STAFFORD TOWNSHIP — The crowd was not as large as at a previous meeting, but residents and local police officers once again showed up to speak out against the impending layoffs of five police officers.

The officers will be laid off March 31 after the Policemen's Benevolent Association Local 297 failed to respond to a contract offer that provided no raises in 2009 and 3 percent raises through 2012. The officer's jobs would have been spared had the Police Department accepted the contract, which also called for all officers to take 10 furlough days this year.

Township Administrator James Moran said the layoffs will represent a savings of $600,000, which translates to a cent and a half on the tax rate.

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Retired Harvey Cedars Police Chief Jerry Falkowski, who lives in Stafford, said he is willing to have his taxes increased to keep the five officers. But Moran said the township doesn't have the leeway to raise taxes any higher because the township is at the top of its state-mandated cap. Moran added that there is $32 million tied up in salaries, benefits and other costs.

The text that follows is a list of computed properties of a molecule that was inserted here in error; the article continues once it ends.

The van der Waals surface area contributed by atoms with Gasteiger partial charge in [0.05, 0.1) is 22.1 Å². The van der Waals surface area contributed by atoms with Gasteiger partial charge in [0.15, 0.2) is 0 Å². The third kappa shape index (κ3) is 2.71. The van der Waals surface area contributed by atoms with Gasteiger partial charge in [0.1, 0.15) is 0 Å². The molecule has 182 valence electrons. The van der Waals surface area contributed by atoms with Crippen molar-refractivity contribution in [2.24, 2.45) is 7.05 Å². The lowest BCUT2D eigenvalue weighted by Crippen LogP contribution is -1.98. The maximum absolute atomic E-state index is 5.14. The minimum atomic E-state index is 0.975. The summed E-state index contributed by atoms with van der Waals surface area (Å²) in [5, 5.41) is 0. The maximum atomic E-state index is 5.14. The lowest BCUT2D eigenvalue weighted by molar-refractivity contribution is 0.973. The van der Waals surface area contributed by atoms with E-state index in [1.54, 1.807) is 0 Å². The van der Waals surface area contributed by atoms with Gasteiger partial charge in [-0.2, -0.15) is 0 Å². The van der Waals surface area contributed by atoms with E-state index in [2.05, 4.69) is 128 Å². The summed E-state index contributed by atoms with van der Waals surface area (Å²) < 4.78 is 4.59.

"But I take offense when comments are made that taxpayers can't afford the police department and other services," Falkowski said.

Moran said keeping five officers would cost about $45 per taxpayer.

"For $45 we're sending five officers to unemployment? That's unacceptable," Falkowski said.

"We're putting a dollar amount on the heads of people with families. I would rather take an additional tax," he said.

Councilman Stephen Fessler, whose son is a township police officer, said a $45 increase would mean nothing to him.

"But there are some people like seniors who don't have nice pensions who survive on $1,200 a month," Fessler said.

Fessler added that no council member wants to see the officers lose their jobs.

"You're still paying Chief Conroy to sit at home and we're laying off five police officers," said Joseph Mrazek, a township police officer and president of PBA Local 297.

Township police Chief Thomas Conroy resigned earlier this month. The details of his retirement package have not been released by the township.

Kevin Lyons, a PBA State Delegate, Long Beach Township police officer and Stafford township resident, spoke at the March 2 meeting and spoke again Tuesday against the layoffs.

"Is it the time or place that we should be paying people to stay home? I think it's something that should be considered," Lyons said.

Resident Stephanie Allen said laying off the officers harms safety.

"Can you look at me and tell me my life's not worth $600,000? These officers risk their lives every day. We're not Camden or Newark, but they don't know if they'll come home every night," Allen said.

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